Thanks for reading, until next time…

 

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What’s Cooking, November 2022

What’s Cooking is an update on all things related to CHEFS: the Culture, Health, Environment, Food and Society research cluster at Sheffield Hallam University. What’s been cooking since our last edition?

The next instalment of our online research talk series is on 9 November, when we’ll have paired papers on the theme of ‘Food, Economic Imaginaries, and Entrepreneurship.’ We’ll be joined by Dr Alessandro Gerosa (University of Birmingham), who will be talking about his research with Italian gourmet food truck operators, and by Dr Jasmina Božić (University of Zagreb), who will be talking about her research with Croatian micro entrepreneurs in organic fruit and vegetable production. Details (including full abstracts and the Zoom joining link) are available on our Online Research Talks page. The online talks are open to all, both local and global, students and staff, practitioners and public. Please feel free to share with your networks—all welcome!

Future talks:

  • 7 December for a joint CHEFS talk/Department of Service Sector Management Distinguished Lecture from Dr Maria Touri (University of Leicester) on her collaborative research with farmers in South India and consumer in the UK, using a storytelling experiment to bring farmers’ voices into the food supply chain. Details and joining link here.
  • 26 January for Barbara Bray MBE, who will deliver a BTE Talk (for the College of Business, Technology and Engineering) on ‘Consolidating the population, planet and people: Food industry solutions.’ Registration and details here.

Our virtual research roundtables are an informal chance to check in, share updates, trade suggestions, ask questions and bounce ideas around. No prep needed—just a chance to meet up and talk CHEFS for an hour:

  • Thursday 17 November, 4-5pm
  • Wednesday 14 December, 4-5pm

Research roundtable meeting invites (with Zoom link and meeting password) will be sent out shortly via the CHEFS JISC list. Not joined the JISC list yet? See information on the very bottom of each CHEFS webpage. In the meantime, please email me directly (j.smith1@shu.ac.uk) if you’d like me to forward a meeting invite.

Below, we have:

  • updates on recent CHEFS members’ activities (cuisine, wine, and alcohol licensing research activities, plus introductions from two CHEFS-linked GTA PhD students);
  • resources/calls for papers/conference announcements (upcoming Sheffield event re. food and social enterprises; CFP on food and communication);
  • the usual call for contributions and content for the January 2023 edition of What’s Cooking.

Cheers,
Jen

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Recent CHEFS Activities

Joanna Reynolds has recently had a blog published by the Institute of Alcohol Studies, in which she summarises her research on media representations of changes to alcohol licensing during the pandemic in 2020. You can read the blog here and hear Jo talk about the research in a CHEFS paired papers session in March 2022). Jo also recently published the research in Drug & Alcohol Review: ‘Framings of risk and responsibility in newsprint media coverage of alcohol licensing regulations during the COVID-19 pandemic in England.’ The article is open access.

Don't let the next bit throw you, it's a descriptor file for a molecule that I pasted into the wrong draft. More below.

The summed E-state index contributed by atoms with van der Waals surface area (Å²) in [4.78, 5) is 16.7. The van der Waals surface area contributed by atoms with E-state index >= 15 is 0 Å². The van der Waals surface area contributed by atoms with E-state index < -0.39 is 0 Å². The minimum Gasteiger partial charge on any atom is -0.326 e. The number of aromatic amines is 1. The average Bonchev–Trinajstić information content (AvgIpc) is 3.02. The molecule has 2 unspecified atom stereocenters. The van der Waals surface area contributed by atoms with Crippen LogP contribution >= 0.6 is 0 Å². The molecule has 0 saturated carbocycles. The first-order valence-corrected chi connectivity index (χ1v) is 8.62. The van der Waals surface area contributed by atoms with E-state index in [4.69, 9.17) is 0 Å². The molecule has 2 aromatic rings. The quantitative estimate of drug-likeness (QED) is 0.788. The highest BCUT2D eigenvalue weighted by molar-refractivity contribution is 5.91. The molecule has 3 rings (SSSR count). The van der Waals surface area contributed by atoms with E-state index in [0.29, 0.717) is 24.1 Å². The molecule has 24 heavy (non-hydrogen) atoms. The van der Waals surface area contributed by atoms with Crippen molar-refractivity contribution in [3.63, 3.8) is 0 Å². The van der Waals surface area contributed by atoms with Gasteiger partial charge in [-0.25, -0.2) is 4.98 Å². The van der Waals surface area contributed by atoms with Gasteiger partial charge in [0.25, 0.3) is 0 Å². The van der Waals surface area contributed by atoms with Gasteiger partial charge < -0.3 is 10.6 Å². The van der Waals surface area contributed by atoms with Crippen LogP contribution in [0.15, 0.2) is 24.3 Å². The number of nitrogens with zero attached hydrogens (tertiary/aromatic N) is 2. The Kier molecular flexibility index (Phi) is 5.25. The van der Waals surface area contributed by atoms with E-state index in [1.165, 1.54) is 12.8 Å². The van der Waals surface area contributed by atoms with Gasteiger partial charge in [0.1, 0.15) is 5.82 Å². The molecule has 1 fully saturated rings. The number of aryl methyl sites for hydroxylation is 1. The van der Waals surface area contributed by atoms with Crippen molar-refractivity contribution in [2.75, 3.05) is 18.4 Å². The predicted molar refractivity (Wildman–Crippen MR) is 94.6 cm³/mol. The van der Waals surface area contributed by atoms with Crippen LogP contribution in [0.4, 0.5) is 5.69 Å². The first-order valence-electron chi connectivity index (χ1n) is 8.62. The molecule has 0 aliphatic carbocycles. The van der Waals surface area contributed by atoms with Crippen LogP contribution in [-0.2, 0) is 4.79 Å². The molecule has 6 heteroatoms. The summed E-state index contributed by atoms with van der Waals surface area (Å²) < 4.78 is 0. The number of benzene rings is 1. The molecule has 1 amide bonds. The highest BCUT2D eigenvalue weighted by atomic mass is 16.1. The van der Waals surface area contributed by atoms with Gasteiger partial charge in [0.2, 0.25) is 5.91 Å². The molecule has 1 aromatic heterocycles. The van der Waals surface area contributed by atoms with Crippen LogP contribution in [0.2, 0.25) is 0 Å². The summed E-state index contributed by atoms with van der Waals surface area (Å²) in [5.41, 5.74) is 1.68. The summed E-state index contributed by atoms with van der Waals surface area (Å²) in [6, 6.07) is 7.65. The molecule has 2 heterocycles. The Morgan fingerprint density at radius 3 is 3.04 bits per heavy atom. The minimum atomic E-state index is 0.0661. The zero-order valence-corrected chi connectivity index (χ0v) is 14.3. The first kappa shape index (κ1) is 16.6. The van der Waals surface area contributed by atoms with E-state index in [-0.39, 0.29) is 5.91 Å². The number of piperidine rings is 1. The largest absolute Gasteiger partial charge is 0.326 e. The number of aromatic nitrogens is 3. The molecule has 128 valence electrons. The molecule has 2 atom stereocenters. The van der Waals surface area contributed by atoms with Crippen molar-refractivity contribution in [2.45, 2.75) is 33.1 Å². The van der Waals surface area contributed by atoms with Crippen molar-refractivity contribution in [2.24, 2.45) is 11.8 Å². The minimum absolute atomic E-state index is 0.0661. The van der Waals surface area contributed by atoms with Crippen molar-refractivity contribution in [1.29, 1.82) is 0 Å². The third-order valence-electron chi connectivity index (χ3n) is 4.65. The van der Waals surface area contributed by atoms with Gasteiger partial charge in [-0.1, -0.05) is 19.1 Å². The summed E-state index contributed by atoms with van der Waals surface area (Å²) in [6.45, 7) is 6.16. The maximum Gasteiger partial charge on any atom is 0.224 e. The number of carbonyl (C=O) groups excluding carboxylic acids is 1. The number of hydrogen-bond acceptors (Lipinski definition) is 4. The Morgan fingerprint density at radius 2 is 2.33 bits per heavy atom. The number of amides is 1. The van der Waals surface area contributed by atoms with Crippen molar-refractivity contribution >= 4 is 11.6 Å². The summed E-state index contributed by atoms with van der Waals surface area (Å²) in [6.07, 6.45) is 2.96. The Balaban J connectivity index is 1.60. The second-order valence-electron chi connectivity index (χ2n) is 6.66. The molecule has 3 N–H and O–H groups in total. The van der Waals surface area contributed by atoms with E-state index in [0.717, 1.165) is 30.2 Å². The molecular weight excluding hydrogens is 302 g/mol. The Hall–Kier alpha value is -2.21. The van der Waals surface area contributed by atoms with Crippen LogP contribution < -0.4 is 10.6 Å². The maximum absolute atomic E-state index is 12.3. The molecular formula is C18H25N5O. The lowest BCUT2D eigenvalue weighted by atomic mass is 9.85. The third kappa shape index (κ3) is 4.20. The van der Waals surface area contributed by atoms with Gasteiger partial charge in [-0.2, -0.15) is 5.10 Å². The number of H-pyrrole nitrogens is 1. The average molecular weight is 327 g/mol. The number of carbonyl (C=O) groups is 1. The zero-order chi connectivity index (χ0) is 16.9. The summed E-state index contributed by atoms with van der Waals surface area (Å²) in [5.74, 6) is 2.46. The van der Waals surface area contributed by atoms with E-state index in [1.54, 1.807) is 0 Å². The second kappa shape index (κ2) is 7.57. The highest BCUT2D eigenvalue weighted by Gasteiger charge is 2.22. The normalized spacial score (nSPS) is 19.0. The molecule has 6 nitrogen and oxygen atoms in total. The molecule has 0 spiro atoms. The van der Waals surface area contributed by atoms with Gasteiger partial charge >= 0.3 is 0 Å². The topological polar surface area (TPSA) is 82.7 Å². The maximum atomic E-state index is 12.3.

John Dunning has been invited to serve as Academic Board Member for HRC Culinary Academy, Sofia, Bulgaria. This role will allow him to engage with employers in Bulgaria, who are also represented on the Board. John has also recently developed a Wine Tourism, Destination Marketing Management HSE student project that focuses on the Yorkshire Wine Trail (YWT), which will be advertised to students in the Department of Service Sector Management. The HSE project is part of a wider CHEFS focus on regional wine, wineries and wine tourism, which we’ll be showcasing in the spring with an academic/practitioner event focused on English and Welsh wine—a Covid-delayed follow-up to the CHEFS Sparkling Symposium. Watch this space for more details!

Jennifer Smith Maguire, Richard Ocejo (City University of New York), and Michaela DeSoucey (North Caroline State University) have recently published ‘Mobile trust regimes: Modes of attachment in an age of banal omnivorousness’ in the Journal of Consumer Culture. Abstract: The 21st century rise of culturally omnivorous tastes and classifications proffers a new dilemma for how markets create attachments and achieve trust for global consumers. Consumer entities must be both globally circulatable and offer a sense of localized authenticity without compromising either. Drawing from research on market trust and attachment, this article introduces the concept of mobile trust regimes to account for how sets of actors and repertoires attempt to address this tension. Through two case studies from gastronomic industries—food halls and natural wine—we investigate the devices of mobility used to facilitate the global circulation of the local. These include standardized aesthetic and affective templates communicated through physical décor, recurrent narratives, and social media curation. We argue that the concept of mobile trust regimes helps clarify two key issues in contemporary consumer culture: tensions between homogenization and heterogenization and how the symbolic value of omnivorous tastes becomes institutionalized and even banal. The article is open access!

John and Jen are delighted to be working again with Samantha McCormick. Sam is a SHU grad (BSc Hons Nutrition, Diet & Lifestyle) and is working as a research assistant on a Department of Service Sector Management funded project on wine gifting, which has involved interviews with British and Chinese consumers. Sam will be transcribing and coding transcripts. The research builds on an earlier study by John and Jen focused on Chinese expat consumers’ wine gifting attitudes and behaviours, which will appear in the edited Routledge collection Wine and the Gift (editor, Peter Howland).